The title is not, after all, some kind of code for “Romania”. But if that were the case, it would be appropriate: the huge, disturbing and deeply pessimistic “RMN” of director Cristian Mungiu, probably the preeminent filmmaker of the Romanian New Wave, is nothing less than a purified state of the nation, a microcosmic analogy for an entire broken society boiled dry from its softening vowels, in which only the harshest elements – fanaticisms, betrayals and a surprising number of bears – remain.
Arranged in discreet scenes of astonishing clarity and density, the rigor of their construction belied by the spontaneity of their presentation, the connections between the different threads are at first difficult to discern. Rudi (Mark Blenyesi), a little boy walking to school, comes across a sight in the woods that is being kept off-screen, but instills such terror in him that he runs home and stops talking. Matthias (Marin Grigore), a worker at a German slaughterhouse, responds to a racist slur with incredibly instantaneous violence and flees into the night. Csilla (Judith State), who runs a small bread factory, discusses with her boss the difficulties in attracting local bakers at the minimum wage they offer.
The temptation is to compare this piecemeal approach – a departure, incidentally, from the unique narrative dynamism of Mungiu, winner of the Palme d’Or “4 months, 3 weeks, 2 days” and his “Graduation” awarded by the award for best director at Cannes – building a mosaic. But that would imply that the film’s story is one of convergence, in which the pieces eventually settle to reveal a grand unifying design, where the trajectory is actually the opposite. “NMR” is a slow-motion snapshot of a deeply torn community splitting apart in all directions, as if a bomb, which went off years or maybe even centuries ago, has never stopped. explode.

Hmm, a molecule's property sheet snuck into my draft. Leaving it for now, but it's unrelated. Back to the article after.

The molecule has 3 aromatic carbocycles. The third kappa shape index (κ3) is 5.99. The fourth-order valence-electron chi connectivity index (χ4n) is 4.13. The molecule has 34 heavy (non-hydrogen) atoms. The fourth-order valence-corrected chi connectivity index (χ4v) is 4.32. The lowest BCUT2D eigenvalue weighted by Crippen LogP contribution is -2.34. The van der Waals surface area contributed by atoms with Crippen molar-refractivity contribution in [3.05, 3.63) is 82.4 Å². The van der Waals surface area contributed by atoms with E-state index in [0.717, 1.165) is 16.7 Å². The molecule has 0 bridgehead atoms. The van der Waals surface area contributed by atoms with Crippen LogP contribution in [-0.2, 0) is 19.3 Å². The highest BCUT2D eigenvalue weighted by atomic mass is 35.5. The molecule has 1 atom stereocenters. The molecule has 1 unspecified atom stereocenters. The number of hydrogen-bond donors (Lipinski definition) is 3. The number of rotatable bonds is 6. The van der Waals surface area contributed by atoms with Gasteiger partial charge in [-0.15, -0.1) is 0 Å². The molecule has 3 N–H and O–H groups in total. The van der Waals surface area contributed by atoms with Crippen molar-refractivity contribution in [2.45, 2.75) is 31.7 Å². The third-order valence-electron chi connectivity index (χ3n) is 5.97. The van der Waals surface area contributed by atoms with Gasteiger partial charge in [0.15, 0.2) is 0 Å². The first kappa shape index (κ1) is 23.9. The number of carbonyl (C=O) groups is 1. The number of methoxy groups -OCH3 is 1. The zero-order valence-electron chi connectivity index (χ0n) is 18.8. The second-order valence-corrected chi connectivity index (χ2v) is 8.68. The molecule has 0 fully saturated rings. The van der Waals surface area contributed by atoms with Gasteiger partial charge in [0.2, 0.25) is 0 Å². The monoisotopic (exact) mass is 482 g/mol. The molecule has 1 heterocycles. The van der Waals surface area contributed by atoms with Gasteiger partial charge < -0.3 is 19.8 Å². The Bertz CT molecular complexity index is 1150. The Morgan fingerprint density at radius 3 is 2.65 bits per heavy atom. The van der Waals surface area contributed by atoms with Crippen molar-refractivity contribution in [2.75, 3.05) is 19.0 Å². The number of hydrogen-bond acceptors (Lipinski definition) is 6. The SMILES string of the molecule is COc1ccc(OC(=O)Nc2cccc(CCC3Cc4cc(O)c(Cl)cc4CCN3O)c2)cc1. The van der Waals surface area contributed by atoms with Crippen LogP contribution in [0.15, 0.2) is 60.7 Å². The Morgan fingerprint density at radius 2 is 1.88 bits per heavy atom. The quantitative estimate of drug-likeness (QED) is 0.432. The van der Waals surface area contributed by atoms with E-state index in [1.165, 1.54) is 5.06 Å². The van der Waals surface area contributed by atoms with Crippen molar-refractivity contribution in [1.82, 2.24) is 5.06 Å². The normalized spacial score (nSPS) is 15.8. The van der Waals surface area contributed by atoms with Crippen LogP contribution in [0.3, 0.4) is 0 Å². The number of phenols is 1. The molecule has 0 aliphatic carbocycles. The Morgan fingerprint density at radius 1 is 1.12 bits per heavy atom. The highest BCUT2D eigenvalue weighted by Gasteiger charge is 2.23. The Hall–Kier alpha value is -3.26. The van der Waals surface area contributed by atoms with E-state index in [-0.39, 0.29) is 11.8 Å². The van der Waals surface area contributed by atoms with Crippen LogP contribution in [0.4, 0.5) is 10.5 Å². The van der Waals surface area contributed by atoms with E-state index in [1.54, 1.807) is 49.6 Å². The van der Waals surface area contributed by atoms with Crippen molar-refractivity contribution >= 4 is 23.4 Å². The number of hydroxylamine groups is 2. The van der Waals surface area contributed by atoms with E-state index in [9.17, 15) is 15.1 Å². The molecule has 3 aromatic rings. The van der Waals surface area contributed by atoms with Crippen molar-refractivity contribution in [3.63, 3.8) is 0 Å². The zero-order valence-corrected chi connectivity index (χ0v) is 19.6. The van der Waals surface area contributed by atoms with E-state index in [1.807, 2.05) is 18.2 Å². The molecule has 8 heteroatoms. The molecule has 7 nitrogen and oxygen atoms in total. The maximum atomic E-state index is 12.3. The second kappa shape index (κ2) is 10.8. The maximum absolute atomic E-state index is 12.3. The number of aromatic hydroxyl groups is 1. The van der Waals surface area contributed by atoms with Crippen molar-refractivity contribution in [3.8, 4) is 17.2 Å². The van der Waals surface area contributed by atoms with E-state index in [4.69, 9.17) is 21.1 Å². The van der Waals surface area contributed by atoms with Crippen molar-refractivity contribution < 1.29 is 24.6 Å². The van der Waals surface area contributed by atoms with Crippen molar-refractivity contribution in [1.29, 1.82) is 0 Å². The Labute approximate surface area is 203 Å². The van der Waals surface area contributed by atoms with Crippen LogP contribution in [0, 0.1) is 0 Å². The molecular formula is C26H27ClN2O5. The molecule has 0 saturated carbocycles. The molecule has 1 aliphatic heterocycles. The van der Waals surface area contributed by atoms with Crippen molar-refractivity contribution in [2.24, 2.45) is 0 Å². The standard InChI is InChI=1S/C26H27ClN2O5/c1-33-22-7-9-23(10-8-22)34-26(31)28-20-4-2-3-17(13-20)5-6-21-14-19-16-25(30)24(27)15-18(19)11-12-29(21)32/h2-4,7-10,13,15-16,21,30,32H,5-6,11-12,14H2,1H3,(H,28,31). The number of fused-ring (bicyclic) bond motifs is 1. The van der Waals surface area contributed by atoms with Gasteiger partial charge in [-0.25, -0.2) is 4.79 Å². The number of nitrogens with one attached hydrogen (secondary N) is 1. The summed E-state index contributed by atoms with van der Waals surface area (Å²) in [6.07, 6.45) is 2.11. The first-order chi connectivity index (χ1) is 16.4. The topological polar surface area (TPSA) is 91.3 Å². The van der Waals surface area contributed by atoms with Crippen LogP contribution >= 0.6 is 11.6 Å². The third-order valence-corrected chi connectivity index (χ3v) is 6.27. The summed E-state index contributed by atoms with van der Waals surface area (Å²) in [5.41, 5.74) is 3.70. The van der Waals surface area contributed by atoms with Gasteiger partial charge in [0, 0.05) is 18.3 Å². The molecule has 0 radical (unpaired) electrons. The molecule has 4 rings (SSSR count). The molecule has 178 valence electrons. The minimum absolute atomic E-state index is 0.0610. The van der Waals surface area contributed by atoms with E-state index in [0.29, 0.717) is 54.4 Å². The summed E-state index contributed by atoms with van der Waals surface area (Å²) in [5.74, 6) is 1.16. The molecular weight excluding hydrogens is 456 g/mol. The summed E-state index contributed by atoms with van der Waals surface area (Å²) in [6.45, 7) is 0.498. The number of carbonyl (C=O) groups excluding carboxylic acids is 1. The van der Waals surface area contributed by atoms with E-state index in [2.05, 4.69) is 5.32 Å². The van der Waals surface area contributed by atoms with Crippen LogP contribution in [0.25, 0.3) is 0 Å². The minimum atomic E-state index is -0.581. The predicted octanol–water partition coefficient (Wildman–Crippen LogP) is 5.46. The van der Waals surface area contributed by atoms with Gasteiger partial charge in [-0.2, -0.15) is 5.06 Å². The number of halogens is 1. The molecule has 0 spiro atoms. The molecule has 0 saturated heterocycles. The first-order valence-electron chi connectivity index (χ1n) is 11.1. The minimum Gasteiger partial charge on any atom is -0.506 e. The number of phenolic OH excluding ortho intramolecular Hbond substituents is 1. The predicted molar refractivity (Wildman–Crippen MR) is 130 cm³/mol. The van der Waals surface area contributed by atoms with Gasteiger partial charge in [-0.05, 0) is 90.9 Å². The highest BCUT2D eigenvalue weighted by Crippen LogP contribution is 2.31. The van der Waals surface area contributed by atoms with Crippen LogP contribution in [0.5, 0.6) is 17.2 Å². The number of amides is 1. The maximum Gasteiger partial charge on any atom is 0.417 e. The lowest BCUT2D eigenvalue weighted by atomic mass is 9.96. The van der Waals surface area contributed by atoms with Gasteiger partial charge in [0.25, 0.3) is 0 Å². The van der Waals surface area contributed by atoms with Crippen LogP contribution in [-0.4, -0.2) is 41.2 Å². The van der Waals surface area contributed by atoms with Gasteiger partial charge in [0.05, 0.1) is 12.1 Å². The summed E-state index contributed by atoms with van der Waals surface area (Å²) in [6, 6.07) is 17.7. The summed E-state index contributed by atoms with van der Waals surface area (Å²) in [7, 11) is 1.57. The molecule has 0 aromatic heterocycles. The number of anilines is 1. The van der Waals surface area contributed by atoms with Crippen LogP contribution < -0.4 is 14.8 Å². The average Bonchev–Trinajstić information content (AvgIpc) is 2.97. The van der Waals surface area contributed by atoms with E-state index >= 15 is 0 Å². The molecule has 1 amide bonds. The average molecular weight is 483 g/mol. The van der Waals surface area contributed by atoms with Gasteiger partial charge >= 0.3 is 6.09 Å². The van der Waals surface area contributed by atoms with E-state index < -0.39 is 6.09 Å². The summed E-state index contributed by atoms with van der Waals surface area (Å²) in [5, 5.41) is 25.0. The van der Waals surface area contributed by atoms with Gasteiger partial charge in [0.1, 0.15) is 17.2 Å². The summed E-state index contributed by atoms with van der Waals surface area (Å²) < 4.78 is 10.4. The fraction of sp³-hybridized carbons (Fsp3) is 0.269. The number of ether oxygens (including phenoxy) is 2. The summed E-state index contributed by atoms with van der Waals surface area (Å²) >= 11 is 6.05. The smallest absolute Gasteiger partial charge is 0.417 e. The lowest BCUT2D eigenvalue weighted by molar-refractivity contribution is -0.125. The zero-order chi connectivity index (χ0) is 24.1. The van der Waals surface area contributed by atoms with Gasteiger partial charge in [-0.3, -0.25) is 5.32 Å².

Matthias, we find out, is Rudi’s father and Csilla’s former lover. He hitchhikes back to his outwardly bucolic hometown of Transylvania and demands access to his son from his estranged wife Ana (Macrina Bârlădeanu). Her sheep farmer father Papa Otto (Andrei Finți) – possibly just a father figure, as it’s unclear if they’re actually related – is ill, and soon Matthias will have to take him to the hospital for a procedure. brain scan called NMR. Meanwhile Csilla, with whom Matthias is rekindling his old romance, has to work five more positions at the bakery in order to qualify for an EU grant, and turns to hiring ready-to-work migrant workers from Sri Lanka. for the salary that locals, who can get better paying jobs abroad, won’t take. The arrival of the two men, and then a third, sparks a wave of racist outrage in the small town, bringing ugly feelings to the surface of this pretty but increasingly sinister place.
It barely scratches the surface of the issues raised by Mungiu’s intimidating, clever, and sometimes opaque script. Obviously, there is the fact that the community was fractured long before the outsiders arrived, and the uneasy religious, ethnic, linguistic and cultural tensions, which may not interfere with day-to-day coexistence, require only the slightest tap to lather the surface. Matthias comes from a Roma background which is repeatedly referred to derogatorily, although any victim status he might claim is undermined by his sexism, his contempt for Ana and the way he communicates his love for his traumatized son through survival lessons and harsh homilies. like, “You mustn’t feel pity. Those who have pity die first, I want you to die last.